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BM 5726 copy 1 and 2
No Title [A Picturesque View of the State of the Nation].
[1780?]; s.n., (26 x 38 cm)

Engraving similar to BM 5472, in reverse, featuring a State of the English nation. Image has a central cow with one his horns being sawed off by an American; to the far left is a Dutchman, a Spaniard and an Frenchman. To the right is a dog urinating on a sleeping lion. In the distance, across a body of water is a ship labeled “Eagle” s well as the city of Philadelphia with two men at a table on the beach. Note: included with the image is part of a German broadside or piece of ephemera labeled “Verklaring”; AAS has two copies of the engraving.

 

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BM 5726a
[State of the English Nation]
[1780?]; s.n., (24 x 31 cm)

An additional engraved version of BM 5726.

 

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BM 5726b
[State of the English Nation]
[1780?]; s.n., (27 x 36 cm)

An additional engraved version of BM 5726 and BM5726a with French text beneath denoting a key of all the figures in the print.

  BM 5728 [See Folio]

 

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BM 5727
[Mal Lui Veut Mal Luit Tourne Dit le Bon Homme Richard]
[1780?]; s.n., (22.5 x 27 cm)

Engraving which faces the same angle as BM 5472; beneath is French text. (Note: there is no name on the ship’s stern). AAS copy has handwritten annotations on the print in French.  

 

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BM 5731
[DEN ENGELSMAN OP ZYN UITERSTE; L’ANGLOIS A TOUTE EXTREMITEZ]
[1780]; A Lyon, chez Nicolas Ciseau, á l’Enseigne des Armes de Bourges, (24.5 x 33 cm)

Engraving with printed enumerated text beneath in French and Dutch. Image above features an Englishman, in a bed vomiting into a bowl being held by a Dutch peasant; his backside is exposed to the viewer. Behind him is a chamber pot. To the right is an apothecary wearing a mask and holding a large syringe. Behind him is an American with feathered headdress. In the doorway to the left are doctors and other apothecaries. To the far right is an open window with ships on a harbor. CPDBM indicates the image is related to the English declaring war on Holland in 1780.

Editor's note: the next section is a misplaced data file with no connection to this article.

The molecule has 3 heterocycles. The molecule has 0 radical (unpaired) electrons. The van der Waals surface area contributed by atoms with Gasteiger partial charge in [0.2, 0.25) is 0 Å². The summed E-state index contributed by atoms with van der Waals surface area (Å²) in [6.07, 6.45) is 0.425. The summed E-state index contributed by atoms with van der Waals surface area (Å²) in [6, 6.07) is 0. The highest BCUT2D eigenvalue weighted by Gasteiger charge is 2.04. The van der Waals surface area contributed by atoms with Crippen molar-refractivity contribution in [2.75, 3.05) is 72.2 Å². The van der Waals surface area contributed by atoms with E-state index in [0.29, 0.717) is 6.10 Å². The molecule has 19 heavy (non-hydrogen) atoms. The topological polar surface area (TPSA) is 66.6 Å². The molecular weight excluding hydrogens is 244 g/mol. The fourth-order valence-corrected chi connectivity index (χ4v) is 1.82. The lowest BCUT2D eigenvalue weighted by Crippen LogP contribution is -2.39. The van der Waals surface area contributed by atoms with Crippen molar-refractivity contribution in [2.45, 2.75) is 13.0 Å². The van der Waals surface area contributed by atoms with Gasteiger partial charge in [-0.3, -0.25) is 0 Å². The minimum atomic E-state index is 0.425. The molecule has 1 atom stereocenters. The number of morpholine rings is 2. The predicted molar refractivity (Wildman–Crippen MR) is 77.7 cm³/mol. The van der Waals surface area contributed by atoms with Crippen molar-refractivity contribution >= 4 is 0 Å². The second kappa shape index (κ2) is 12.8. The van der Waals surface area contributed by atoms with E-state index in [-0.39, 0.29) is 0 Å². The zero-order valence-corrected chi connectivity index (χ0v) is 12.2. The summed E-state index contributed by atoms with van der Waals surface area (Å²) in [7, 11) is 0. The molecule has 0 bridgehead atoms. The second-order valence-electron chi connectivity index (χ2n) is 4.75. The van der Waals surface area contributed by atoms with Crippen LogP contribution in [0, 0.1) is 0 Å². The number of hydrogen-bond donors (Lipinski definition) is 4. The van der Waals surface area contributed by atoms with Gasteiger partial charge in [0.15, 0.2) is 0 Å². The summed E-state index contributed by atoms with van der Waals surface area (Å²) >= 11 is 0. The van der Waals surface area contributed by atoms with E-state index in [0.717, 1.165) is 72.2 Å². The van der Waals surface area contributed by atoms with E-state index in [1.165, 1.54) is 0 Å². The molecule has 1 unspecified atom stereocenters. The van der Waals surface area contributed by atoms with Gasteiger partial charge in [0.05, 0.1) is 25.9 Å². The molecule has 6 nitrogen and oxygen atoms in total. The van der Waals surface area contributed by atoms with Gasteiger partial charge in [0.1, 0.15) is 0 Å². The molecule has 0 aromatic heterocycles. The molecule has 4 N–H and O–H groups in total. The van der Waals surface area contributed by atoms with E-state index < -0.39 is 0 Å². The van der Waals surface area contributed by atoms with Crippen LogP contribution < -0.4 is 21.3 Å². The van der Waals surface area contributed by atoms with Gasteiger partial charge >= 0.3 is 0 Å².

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BM 5732
DE VERLOSTE HOLLANDER, OF DE GEDWONGEN DOG [The Liberated Dutchman or the Conquered Dog].
[1780]; s.n., (24.5 x 28.5 cm)

Engraving with Dutch text beneath. Image features a flat landscape, likely Holland, with a path to the right and the ocean to the left. In the far distance are homes and buildings toppling into the water. In the foreground is a bridge with a descending staircase and a woman taking down a sign reading “trak taat von Cromwel [Oliver Cromwell]” with two portraits on the exterior. On the bridge is a Dutchman pointing beneath the bridge; crossing over the bridge is a causeway which has three bodies inside it. Central in the scene is a woman wearing a crown extending a dish to a young lion on a pedestal who is urinating. Behind the pedestal is Justice. To the right is a Frenchman walking a dog who is licking the lion’s excrement. This Frenchman is being followed by a Spaniard who is using bellows underneath his ear. In the foreground is America walking towards a Dutchman with outstretched arms. In the distance to the left are ships on the water and a man kneeling before another Dutchman.

 

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BM 5734a
Le Fameux Courier Anglais.
[1780?]; s.n., (25 x 31 cm)

Engraving with French text beneath which features a postman or postal rider mounted on a horse in full gallop; the man has a letter in one hand and reins in the other. In the distance is a fleet of ships many firing cannons.

 


This site last updated: November 2009